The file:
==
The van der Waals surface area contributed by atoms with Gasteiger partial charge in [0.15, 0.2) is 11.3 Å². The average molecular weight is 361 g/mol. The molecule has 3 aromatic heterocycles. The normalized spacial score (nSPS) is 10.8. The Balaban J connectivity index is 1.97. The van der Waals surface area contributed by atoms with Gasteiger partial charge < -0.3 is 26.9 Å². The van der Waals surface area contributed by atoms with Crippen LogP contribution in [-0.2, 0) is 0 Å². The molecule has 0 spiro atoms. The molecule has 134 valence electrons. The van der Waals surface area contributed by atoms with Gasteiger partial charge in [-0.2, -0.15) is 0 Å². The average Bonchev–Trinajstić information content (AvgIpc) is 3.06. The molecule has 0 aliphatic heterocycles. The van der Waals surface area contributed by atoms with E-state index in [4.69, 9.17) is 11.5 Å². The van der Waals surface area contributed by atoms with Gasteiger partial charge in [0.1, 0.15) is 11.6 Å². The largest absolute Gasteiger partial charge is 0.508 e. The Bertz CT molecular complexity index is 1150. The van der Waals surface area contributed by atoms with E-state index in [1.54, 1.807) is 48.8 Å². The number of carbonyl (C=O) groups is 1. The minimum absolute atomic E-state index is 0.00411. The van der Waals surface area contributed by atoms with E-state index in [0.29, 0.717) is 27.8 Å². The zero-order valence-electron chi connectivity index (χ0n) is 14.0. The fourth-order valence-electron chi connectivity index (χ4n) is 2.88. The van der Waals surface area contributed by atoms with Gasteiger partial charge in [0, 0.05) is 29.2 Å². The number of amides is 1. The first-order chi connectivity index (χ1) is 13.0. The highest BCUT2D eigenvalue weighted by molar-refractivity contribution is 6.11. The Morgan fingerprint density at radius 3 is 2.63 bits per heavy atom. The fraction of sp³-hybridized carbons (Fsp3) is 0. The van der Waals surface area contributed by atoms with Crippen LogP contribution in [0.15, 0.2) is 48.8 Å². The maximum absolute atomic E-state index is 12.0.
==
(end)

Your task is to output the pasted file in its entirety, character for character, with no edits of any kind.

The van der Waals surface area contributed by atoms with Gasteiger partial charge in [0.15, 0.2) is 11.3 Å². The average molecular weight is 361 g/mol. The molecule has 3 aromatic heterocycles. The normalized spacial score (nSPS) is 10.8. The Balaban J connectivity index is 1.97. The van der Waals surface area contributed by atoms with Gasteiger partial charge < -0.3 is 26.9 Å². The van der Waals surface area contributed by atoms with Crippen LogP contribution in [-0.2, 0) is 0 Å². The molecule has 0 spiro atoms. The molecule has 134 valence electrons. The van der Waals surface area contributed by atoms with Gasteiger partial charge in [-0.2, -0.15) is 0 Å². The average Bonchev–Trinajstić information content (AvgIpc) is 3.06. The molecule has 0 aliphatic heterocycles. The van der Waals surface area contributed by atoms with E-state index in [4.69, 9.17) is 11.5 Å². The van der Waals surface area contributed by atoms with Gasteiger partial charge in [0.1, 0.15) is 11.6 Å². The largest absolute Gasteiger partial charge is 0.508 e. The Bertz CT molecular complexity index is 1150. The van der Waals surface area contributed by atoms with E-state index in [1.54, 1.807) is 48.8 Å². The number of carbonyl (C=O) groups is 1. The minimum absolute atomic E-state index is 0.00411. The van der Waals surface area contributed by atoms with E-state index in [0.29, 0.717) is 27.8 Å². The zero-order valence-electron chi connectivity index (χ0n) is 14.0. The fourth-order valence-electron chi connectivity index (χ4n) is 2.88. The van der Waals surface area contributed by atoms with Gasteiger partial charge in [0, 0.05) is 29.2 Å². The number of amides is 1. The first-order chi connectivity index (χ1) is 13.0. The highest BCUT2D eigenvalue weighted by molar-refractivity contribution is 6.11. The Morgan fingerprint density at radius 3 is 2.63 bits per heavy atom. The fraction of sp³-hybridized carbons (Fsp3) is 0. The van der Waals surface area contributed by atoms with Crippen LogP contribution in [0.15, 0.2) is 48.8 Å². The maximum absolute atomic E-state index is 12.0.